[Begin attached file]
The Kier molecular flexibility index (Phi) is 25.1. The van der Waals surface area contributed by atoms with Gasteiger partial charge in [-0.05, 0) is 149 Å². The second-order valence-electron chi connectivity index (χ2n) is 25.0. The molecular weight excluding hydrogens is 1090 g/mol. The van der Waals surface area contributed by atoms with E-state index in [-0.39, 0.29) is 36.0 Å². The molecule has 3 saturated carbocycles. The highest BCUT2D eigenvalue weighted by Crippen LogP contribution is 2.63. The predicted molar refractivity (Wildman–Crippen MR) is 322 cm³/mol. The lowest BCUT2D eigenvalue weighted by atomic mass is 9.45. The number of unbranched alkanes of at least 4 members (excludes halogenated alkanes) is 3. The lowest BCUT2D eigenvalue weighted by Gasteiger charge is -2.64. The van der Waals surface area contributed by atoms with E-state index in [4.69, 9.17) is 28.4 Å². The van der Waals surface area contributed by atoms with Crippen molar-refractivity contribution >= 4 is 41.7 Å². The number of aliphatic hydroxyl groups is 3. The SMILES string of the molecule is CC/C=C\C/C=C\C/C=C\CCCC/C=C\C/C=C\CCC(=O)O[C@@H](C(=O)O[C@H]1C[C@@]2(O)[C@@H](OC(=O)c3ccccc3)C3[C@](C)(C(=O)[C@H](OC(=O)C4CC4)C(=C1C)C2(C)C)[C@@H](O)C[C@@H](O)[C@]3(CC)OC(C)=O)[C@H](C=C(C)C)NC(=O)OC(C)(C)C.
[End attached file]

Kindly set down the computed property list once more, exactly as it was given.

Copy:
The Kier molecular flexibility index (Phi) is 25.1. The van der Waals surface area contributed by atoms with Gasteiger partial charge in [-0.05, 0) is 149 Å². The second-order valence-electron chi connectivity index (χ2n) is 25.0. The molecular weight excluding hydrogens is 1090 g/mol. The van der Waals surface area contributed by atoms with E-state index in [-0.39, 0.29) is 36.0 Å². The molecule has 3 saturated carbocycles. The highest BCUT2D eigenvalue weighted by Crippen LogP contribution is 2.63. The predicted molar refractivity (Wildman–Crippen MR) is 322 cm³/mol. The lowest BCUT2D eigenvalue weighted by atomic mass is 9.45. The number of unbranched alkanes of at least 4 members (excludes halogenated alkanes) is 3. The lowest BCUT2D eigenvalue weighted by Gasteiger charge is -2.64. The van der Waals surface area contributed by atoms with E-state index in [4.69, 9.17) is 28.4 Å². The van der Waals surface area contributed by atoms with Crippen molar-refractivity contribution >= 4 is 41.7 Å². The number of aliphatic hydroxyl groups is 3. The SMILES string of the molecule is CC/C=C\C/C=C\C/C=C\CCCC/C=C\C/C=C\CCC(=O)O[C@@H](C(=O)O[C@H]1C[C@@]2(O)[C@@H](OC(=O)c3ccccc3)C3[C@](C)(C(=O)[C@H](OC(=O)C4CC4)C(=C1C)C2(C)C)[C@@H](O)C[C@@H](O)[C@]3(CC)OC(C)=O)[C@H](C=C(C)C)NC(=O)OC(C)(C)C.